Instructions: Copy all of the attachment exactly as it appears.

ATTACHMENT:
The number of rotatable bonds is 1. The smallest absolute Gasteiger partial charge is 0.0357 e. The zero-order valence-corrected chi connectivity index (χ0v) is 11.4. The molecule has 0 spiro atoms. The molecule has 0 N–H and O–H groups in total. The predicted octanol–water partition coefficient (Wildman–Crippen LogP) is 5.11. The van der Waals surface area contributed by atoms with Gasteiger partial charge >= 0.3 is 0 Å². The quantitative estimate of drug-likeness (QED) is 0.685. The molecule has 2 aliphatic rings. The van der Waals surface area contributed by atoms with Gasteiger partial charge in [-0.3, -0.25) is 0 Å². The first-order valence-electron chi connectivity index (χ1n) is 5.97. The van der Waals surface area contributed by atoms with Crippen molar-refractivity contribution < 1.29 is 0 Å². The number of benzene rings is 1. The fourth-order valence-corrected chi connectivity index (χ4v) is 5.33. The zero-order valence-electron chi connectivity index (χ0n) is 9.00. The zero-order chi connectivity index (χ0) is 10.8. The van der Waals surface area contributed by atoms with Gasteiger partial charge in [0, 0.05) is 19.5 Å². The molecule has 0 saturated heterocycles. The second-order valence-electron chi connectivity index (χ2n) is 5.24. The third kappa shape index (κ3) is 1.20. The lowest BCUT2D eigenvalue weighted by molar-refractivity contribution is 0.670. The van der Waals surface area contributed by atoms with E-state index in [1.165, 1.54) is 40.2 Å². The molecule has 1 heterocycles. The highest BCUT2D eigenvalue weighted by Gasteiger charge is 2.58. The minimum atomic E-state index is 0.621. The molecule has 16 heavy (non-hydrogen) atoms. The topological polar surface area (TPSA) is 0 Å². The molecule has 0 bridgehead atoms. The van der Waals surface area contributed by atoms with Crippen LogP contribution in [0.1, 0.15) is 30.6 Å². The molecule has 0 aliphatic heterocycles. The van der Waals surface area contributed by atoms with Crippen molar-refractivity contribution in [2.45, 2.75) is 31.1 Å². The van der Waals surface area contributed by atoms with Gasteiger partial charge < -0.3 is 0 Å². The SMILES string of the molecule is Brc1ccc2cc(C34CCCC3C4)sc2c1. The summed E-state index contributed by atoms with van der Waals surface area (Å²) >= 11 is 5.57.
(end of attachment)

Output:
The number of rotatable bonds is 1. The smallest absolute Gasteiger partial charge is 0.0357 e. The zero-order valence-corrected chi connectivity index (χ0v) is 11.4. The molecule has 0 spiro atoms. The molecule has 0 N–H and O–H groups in total. The predicted octanol–water partition coefficient (Wildman–Crippen LogP) is 5.11. The van der Waals surface area contributed by atoms with Gasteiger partial charge >= 0.3 is 0 Å². The quantitative estimate of drug-likeness (QED) is 0.685. The molecule has 2 aliphatic rings. The van der Waals surface area contributed by atoms with Gasteiger partial charge in [-0.3, -0.25) is 0 Å². The first-order valence-electron chi connectivity index (χ1n) is 5.97. The van der Waals surface area contributed by atoms with Crippen molar-refractivity contribution < 1.29 is 0 Å². The number of benzene rings is 1. The fourth-order valence-corrected chi connectivity index (χ4v) is 5.33. The zero-order valence-electron chi connectivity index (χ0n) is 9.00. The zero-order chi connectivity index (χ0) is 10.8. The van der Waals surface area contributed by atoms with Gasteiger partial charge in [0, 0.05) is 19.5 Å². The molecule has 0 saturated heterocycles. The second-order valence-electron chi connectivity index (χ2n) is 5.24. The third kappa shape index (κ3) is 1.20. The lowest BCUT2D eigenvalue weighted by molar-refractivity contribution is 0.670. The van der Waals surface area contributed by atoms with E-state index in [1.165, 1.54) is 40.2 Å². The molecule has 1 heterocycles. The highest BCUT2D eigenvalue weighted by Gasteiger charge is 2.58. The minimum atomic E-state index is 0.621. The molecule has 16 heavy (non-hydrogen) atoms. The topological polar surface area (TPSA) is 0 Å². The molecule has 0 bridgehead atoms. The van der Waals surface area contributed by atoms with Crippen LogP contribution in [0.1, 0.15) is 30.6 Å². The molecule has 0 aliphatic heterocycles. The van der Waals surface area contributed by atoms with Crippen molar-refractivity contribution in [2.45, 2.75) is 31.1 Å². The van der Waals surface area contributed by atoms with Gasteiger partial charge < -0.3 is 0 Å². The SMILES string of the molecule is Brc1ccc2cc(C34CCCC3C4)sc2c1. The summed E-state index contributed by atoms with van der Waals surface area (Å²) >= 11 is 5.57.